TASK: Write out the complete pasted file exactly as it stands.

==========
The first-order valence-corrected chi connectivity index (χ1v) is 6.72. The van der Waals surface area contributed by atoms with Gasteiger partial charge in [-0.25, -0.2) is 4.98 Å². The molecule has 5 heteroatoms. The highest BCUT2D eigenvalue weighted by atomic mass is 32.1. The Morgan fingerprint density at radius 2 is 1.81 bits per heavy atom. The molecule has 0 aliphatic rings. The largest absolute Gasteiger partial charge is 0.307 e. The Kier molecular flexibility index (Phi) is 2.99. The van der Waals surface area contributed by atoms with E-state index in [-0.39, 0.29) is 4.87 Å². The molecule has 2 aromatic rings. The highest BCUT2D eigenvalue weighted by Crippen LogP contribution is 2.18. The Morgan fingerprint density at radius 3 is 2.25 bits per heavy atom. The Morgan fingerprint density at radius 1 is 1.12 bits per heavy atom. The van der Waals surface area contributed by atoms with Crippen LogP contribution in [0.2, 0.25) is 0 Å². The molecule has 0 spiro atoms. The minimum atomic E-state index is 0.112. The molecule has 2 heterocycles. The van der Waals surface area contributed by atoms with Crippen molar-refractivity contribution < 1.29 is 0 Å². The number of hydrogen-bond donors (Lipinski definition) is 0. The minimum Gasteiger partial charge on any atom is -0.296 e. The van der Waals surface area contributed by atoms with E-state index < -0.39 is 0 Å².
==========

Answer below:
The first-order valence-corrected chi connectivity index (χ1v) is 6.72. The van der Waals surface area contributed by atoms with Gasteiger partial charge in [-0.25, -0.2) is 4.98 Å². The molecule has 5 heteroatoms. The highest BCUT2D eigenvalue weighted by atomic mass is 32.1. The Morgan fingerprint density at radius 2 is 1.81 bits per heavy atom. The molecule has 0 aliphatic rings. The largest absolute Gasteiger partial charge is 0.307 e. The Kier molecular flexibility index (Phi) is 2.99. The van der Waals surface area contributed by atoms with E-state index in [-0.39, 0.29) is 4.87 Å². The molecule has 2 aromatic rings. The highest BCUT2D eigenvalue weighted by Crippen LogP contribution is 2.18. The Morgan fingerprint density at radius 3 is 2.25 bits per heavy atom. The Morgan fingerprint density at radius 1 is 1.12 bits per heavy atom. The van der Waals surface area contributed by atoms with Crippen LogP contribution in [0.2, 0.25) is 0 Å². The molecule has 0 spiro atoms. The minimum atomic E-state index is 0.112. The molecule has 2 heterocycles. The van der Waals surface area contributed by atoms with Crippen molar-refractivity contribution < 1.29 is 0 Å². The number of hydrogen-bond donors (Lipinski definition) is 0. The minimum Gasteiger partial charge on any atom is -0.296 e. The van der Waals surface area contributed by atoms with E-state index < -0.39 is 0 Å².